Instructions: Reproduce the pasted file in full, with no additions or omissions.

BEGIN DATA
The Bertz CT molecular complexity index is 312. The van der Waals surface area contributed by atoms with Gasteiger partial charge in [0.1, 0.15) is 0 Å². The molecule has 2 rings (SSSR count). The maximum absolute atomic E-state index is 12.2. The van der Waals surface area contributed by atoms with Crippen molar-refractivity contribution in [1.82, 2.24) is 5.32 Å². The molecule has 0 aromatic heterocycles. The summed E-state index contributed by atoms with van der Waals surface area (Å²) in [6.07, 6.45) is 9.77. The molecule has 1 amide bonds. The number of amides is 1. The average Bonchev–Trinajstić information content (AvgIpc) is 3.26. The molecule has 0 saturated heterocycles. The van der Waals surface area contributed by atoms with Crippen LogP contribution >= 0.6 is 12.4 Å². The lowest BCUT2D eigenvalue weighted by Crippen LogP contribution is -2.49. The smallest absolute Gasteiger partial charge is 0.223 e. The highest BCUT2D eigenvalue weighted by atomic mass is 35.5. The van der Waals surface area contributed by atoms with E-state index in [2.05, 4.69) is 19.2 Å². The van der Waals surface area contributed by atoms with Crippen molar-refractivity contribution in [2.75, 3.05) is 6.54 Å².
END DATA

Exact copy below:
The Bertz CT molecular complexity index is 312. The van der Waals surface area contributed by atoms with Gasteiger partial charge in [0.1, 0.15) is 0 Å². The molecule has 2 rings (SSSR count). The maximum absolute atomic E-state index is 12.2. The van der Waals surface area contributed by atoms with Crippen molar-refractivity contribution in [1.82, 2.24) is 5.32 Å². The molecule has 0 aromatic heterocycles. The summed E-state index contributed by atoms with van der Waals surface area (Å²) in [6.07, 6.45) is 9.77. The molecule has 1 amide bonds. The number of amides is 1. The average Bonchev–Trinajstić information content (AvgIpc) is 3.26. The molecule has 0 saturated heterocycles. The van der Waals surface area contributed by atoms with Crippen LogP contribution >= 0.6 is 12.4 Å². The lowest BCUT2D eigenvalue weighted by Crippen LogP contribution is -2.49. The smallest absolute Gasteiger partial charge is 0.223 e. The highest BCUT2D eigenvalue weighted by atomic mass is 35.5. The van der Waals surface area contributed by atoms with E-state index in [2.05, 4.69) is 19.2 Å². The van der Waals surface area contributed by atoms with Crippen molar-refractivity contribution in [2.75, 3.05) is 6.54 Å².